MCAT (Medical College Admission Test)
The Medical College Admission Test (MCAT) is the entrance exam required by most allopathic, osteopathic, chiropractic and podiatric medical programs. The MCAT is taken by more than 75,000 people each year and is one of many tools that admission committees use to ascertain the suitability of applicants to their schools. The MCAT is administered by and overseen by the American Association of Medical Colleges (AAMC).
Click here to link to the primary Web site for the MCAT.
The MCAT is offered about 30 times each year between the months of January and September. It is a computer-based exam.
Click here to link to the 2018 MCAT exam schedule.
You must register for the MCAT well in advance of when you want to take it. Registration for the April-May exams typically opens in February. Registration for the June-September exams opens a month or so later. Each testing center has a limited number of seats for each test administration. The closest testing centers to San Marcos are in Austin and San Antonio, but there are a number of test sites located throughout Texas. For the 2018 administrations, the cost to take the test is $315 if you register well in advance, but partial fee waivers are available if you apply well ahead of time and can demonstrate financial need.
Click here to link to the MCAT registration page.
When you register for the MCAT please remember to check the box that releases your scores to the pre-health advisors at your university. We never share your MCAT scores with other people, but knowing how our students do on the exam is important information we need as we work with other students in the future.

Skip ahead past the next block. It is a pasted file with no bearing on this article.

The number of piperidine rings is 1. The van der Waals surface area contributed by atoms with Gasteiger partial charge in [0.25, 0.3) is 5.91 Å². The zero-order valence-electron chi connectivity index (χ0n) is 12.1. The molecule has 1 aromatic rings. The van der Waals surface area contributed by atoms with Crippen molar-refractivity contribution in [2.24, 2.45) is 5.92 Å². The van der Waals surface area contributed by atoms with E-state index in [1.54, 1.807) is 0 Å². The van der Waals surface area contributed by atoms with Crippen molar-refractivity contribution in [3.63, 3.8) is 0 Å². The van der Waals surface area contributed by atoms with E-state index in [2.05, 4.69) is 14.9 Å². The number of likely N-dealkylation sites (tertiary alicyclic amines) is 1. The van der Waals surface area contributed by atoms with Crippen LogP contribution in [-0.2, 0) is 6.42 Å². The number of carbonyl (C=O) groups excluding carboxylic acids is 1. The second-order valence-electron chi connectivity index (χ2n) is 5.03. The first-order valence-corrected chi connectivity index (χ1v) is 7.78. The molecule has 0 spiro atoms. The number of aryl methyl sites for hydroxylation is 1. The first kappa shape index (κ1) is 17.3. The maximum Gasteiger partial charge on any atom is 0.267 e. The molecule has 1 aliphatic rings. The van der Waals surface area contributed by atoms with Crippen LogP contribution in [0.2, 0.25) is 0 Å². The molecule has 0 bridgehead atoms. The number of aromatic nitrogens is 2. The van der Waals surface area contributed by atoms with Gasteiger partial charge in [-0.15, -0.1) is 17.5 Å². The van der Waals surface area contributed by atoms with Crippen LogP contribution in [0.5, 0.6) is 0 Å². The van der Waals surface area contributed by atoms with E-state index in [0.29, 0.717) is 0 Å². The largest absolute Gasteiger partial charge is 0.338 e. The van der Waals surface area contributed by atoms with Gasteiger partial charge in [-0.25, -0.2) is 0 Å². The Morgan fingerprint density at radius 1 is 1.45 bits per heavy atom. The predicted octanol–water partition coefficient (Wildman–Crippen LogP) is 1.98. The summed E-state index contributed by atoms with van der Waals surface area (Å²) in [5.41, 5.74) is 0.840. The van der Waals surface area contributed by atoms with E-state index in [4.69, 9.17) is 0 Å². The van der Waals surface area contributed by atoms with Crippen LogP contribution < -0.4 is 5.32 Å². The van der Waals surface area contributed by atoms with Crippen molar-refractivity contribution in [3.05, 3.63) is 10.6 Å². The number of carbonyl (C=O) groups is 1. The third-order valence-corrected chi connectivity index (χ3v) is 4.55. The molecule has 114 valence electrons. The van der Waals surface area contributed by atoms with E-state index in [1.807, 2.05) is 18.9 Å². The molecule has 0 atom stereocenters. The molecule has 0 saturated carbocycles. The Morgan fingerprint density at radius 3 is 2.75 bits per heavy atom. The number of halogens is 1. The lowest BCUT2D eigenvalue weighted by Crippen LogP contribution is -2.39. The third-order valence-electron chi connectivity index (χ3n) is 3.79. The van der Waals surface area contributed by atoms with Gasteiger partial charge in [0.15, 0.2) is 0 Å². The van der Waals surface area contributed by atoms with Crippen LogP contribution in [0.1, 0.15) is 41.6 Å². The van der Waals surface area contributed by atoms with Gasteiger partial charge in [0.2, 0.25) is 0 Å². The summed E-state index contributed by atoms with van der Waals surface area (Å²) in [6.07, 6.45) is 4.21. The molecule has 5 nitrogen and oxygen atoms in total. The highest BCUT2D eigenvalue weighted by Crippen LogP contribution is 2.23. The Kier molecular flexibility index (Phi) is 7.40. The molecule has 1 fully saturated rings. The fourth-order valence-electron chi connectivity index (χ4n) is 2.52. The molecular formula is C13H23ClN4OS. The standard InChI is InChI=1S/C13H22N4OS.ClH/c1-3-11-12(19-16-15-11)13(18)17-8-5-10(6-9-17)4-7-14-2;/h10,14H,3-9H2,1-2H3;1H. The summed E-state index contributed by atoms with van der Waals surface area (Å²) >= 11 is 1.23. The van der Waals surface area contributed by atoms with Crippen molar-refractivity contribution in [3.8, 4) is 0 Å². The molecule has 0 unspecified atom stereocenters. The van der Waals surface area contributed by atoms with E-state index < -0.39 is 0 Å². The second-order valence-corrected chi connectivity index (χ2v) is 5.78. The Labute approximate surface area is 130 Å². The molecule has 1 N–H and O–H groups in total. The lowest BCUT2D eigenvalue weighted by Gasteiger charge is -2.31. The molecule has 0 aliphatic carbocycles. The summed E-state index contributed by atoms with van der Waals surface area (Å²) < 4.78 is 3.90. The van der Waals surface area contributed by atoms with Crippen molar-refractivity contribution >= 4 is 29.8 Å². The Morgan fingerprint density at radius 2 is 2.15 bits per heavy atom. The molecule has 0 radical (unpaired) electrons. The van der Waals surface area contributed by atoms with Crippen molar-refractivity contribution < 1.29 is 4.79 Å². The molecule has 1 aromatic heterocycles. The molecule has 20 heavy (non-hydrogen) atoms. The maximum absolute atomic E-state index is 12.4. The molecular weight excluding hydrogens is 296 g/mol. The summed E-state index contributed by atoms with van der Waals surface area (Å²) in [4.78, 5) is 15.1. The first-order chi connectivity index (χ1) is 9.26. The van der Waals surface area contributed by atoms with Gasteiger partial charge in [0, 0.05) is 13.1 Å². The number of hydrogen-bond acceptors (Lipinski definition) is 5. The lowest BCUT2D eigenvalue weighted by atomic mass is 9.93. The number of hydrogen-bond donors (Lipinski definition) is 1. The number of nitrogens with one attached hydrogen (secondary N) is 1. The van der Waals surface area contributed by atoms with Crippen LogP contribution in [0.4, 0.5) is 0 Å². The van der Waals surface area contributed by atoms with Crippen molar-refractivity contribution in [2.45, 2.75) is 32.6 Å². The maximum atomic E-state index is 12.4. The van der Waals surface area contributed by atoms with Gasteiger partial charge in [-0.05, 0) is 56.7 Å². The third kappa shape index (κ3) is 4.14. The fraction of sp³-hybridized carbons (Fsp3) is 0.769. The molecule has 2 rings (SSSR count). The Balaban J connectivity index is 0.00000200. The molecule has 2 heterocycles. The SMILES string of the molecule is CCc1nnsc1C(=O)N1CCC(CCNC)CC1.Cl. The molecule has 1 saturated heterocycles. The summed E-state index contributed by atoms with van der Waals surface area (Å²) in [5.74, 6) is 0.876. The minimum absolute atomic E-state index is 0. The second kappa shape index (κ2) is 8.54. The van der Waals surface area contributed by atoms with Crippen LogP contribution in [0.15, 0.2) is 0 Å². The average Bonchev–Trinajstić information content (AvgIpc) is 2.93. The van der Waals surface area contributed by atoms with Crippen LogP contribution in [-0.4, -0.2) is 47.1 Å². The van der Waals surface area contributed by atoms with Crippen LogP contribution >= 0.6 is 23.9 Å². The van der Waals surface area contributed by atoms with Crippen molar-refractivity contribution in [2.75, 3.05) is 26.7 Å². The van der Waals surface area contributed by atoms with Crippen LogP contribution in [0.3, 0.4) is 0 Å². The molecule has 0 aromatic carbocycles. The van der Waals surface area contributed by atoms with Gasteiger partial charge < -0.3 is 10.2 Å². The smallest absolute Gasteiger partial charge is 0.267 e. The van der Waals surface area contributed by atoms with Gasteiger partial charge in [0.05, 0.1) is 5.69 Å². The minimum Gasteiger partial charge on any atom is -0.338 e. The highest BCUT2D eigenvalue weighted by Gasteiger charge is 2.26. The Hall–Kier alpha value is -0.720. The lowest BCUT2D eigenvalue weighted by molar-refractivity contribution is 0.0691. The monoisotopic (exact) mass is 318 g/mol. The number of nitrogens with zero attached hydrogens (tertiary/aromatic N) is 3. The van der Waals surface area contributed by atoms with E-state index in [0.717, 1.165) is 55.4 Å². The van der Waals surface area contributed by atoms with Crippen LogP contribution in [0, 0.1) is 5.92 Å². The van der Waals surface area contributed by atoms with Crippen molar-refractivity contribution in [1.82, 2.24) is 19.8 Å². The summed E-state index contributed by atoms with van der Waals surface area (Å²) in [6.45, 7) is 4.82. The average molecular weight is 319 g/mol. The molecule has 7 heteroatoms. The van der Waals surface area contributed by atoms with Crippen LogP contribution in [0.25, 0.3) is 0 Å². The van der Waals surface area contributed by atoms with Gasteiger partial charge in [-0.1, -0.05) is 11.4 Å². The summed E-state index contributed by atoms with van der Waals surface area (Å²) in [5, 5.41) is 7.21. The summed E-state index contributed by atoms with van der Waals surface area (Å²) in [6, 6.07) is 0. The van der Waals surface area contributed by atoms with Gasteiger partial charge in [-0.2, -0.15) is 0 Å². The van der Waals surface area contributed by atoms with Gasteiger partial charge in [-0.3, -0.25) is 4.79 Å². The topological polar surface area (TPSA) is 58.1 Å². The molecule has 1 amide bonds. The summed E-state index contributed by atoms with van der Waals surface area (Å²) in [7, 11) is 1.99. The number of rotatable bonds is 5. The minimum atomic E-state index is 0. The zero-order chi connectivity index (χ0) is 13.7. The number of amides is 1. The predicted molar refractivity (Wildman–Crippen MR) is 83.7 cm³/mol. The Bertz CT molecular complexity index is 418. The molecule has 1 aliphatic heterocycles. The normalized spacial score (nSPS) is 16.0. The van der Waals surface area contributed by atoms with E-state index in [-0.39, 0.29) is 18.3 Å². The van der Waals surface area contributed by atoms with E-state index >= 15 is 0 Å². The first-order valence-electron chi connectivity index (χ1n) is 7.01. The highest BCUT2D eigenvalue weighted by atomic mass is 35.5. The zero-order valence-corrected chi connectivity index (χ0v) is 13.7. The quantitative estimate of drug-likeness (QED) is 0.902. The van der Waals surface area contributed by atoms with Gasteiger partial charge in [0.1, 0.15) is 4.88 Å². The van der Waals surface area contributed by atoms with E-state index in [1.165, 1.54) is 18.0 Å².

The AAMC has designed a new MCAT exam that they began administering in April 2015. The previous MCAT was over 20 years old and was no longer testing the skill set and knowledge base that medical schools seek in their current applicants.
This new exam is substantially different from the previous exam. Changes include the content of the exam, the length of the exam, the scoring system, and the administration schedule. Your best source of information is the MCAT site on the AAMC website. Click here to visit this website.
MCAT 2015 will contain four sections that will integrate content areas (biology, general chemistry, organic chemistry, biochemistry, physics, statistics, psychology and sociology). The four sections are:
Biological and biochemical foundations of living systems = 95 minutes, 59 questions
Chemical and physical foundations of biological systems = 95 minutes, 59 questions
Psychological, social and biological foundations of behavior = 95 minutes, 59 questions
Critical analysis and reasoning skills = 90 minutes, 53 questions
Most of the medical schools in the country have indicated that they will accept both old and new MCAT scores for the next few years.
To do well on the MCAT you should strive for three things:
- Master the content that will be tested.
- Become familiar with the format of the exam itself and understand what kind of information the exam seeks to test.
- Practice taking exams to increase your comfort and familiarity with the exam format and to ensure that you time your progress through each section effectively.
There are a number of ways to do this (prep courses, independent study, written guides, etc.) and you need to think about what is the most effective way for you to study. Plan to spend a substantial amount of time preparing for the exam.